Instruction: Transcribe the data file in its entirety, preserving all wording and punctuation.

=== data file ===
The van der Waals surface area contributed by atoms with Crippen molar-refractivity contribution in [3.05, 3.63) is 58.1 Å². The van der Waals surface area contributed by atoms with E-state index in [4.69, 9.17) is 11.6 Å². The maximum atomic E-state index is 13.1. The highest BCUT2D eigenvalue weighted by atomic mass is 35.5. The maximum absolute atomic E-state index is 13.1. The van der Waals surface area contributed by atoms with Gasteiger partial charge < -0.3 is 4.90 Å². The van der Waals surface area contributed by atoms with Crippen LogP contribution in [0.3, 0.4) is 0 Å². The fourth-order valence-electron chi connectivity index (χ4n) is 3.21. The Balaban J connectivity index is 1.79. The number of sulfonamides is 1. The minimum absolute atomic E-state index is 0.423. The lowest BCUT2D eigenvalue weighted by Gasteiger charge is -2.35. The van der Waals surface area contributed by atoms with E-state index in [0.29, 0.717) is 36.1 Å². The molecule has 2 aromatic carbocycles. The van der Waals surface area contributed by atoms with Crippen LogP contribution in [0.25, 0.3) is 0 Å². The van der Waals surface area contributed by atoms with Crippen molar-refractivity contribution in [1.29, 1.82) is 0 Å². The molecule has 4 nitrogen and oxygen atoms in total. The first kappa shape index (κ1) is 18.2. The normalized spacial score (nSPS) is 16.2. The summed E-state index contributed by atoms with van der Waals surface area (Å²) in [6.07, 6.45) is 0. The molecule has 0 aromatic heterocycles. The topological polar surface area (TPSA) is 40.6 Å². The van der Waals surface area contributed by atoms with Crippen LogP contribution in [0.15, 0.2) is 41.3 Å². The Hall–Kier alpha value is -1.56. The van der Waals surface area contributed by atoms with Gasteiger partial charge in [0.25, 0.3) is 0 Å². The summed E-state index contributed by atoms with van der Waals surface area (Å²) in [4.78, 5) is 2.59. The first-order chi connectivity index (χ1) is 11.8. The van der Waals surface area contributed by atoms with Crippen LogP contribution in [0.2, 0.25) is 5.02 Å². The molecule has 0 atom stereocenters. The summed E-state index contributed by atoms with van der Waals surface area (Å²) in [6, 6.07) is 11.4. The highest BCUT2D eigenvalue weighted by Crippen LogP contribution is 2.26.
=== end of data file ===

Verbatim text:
The van der Waals surface area contributed by atoms with Crippen molar-refractivity contribution in [3.05, 3.63) is 58.1 Å². The van der Waals surface area contributed by atoms with E-state index in [4.69, 9.17) is 11.6 Å². The maximum atomic E-state index is 13.1. The highest BCUT2D eigenvalue weighted by atomic mass is 35.5. The maximum absolute atomic E-state index is 13.1. The van der Waals surface area contributed by atoms with Gasteiger partial charge < -0.3 is 4.90 Å². The van der Waals surface area contributed by atoms with Crippen LogP contribution in [0.3, 0.4) is 0 Å². The fourth-order valence-electron chi connectivity index (χ4n) is 3.21. The Balaban J connectivity index is 1.79. The number of sulfonamides is 1. The minimum absolute atomic E-state index is 0.423. The lowest BCUT2D eigenvalue weighted by Gasteiger charge is -2.35. The van der Waals surface area contributed by atoms with E-state index in [0.29, 0.717) is 36.1 Å². The molecule has 2 aromatic carbocycles. The van der Waals surface area contributed by atoms with Crippen LogP contribution in [0.25, 0.3) is 0 Å². The van der Waals surface area contributed by atoms with Crippen molar-refractivity contribution in [1.29, 1.82) is 0 Å². The molecule has 4 nitrogen and oxygen atoms in total. The first kappa shape index (κ1) is 18.2. The normalized spacial score (nSPS) is 16.2. The summed E-state index contributed by atoms with van der Waals surface area (Å²) in [6.07, 6.45) is 0. The molecule has 0 aromatic heterocycles. The topological polar surface area (TPSA) is 40.6 Å². The van der Waals surface area contributed by atoms with Crippen LogP contribution in [0.15, 0.2) is 41.3 Å². The Hall–Kier alpha value is -1.56. The van der Waals surface area contributed by atoms with Gasteiger partial charge in [0.25, 0.3) is 0 Å². The summed E-state index contributed by atoms with van der Waals surface area (Å²) in [4.78, 5) is 2.59. The first-order chi connectivity index (χ1) is 11.8. The van der Waals surface area contributed by atoms with Crippen LogP contribution in [0.2, 0.25) is 5.02 Å². The molecule has 0 atom stereocenters. The summed E-state index contributed by atoms with van der Waals surface area (Å²) in [6, 6.07) is 11.4. The highest BCUT2D eigenvalue weighted by Crippen LogP contribution is 2.26.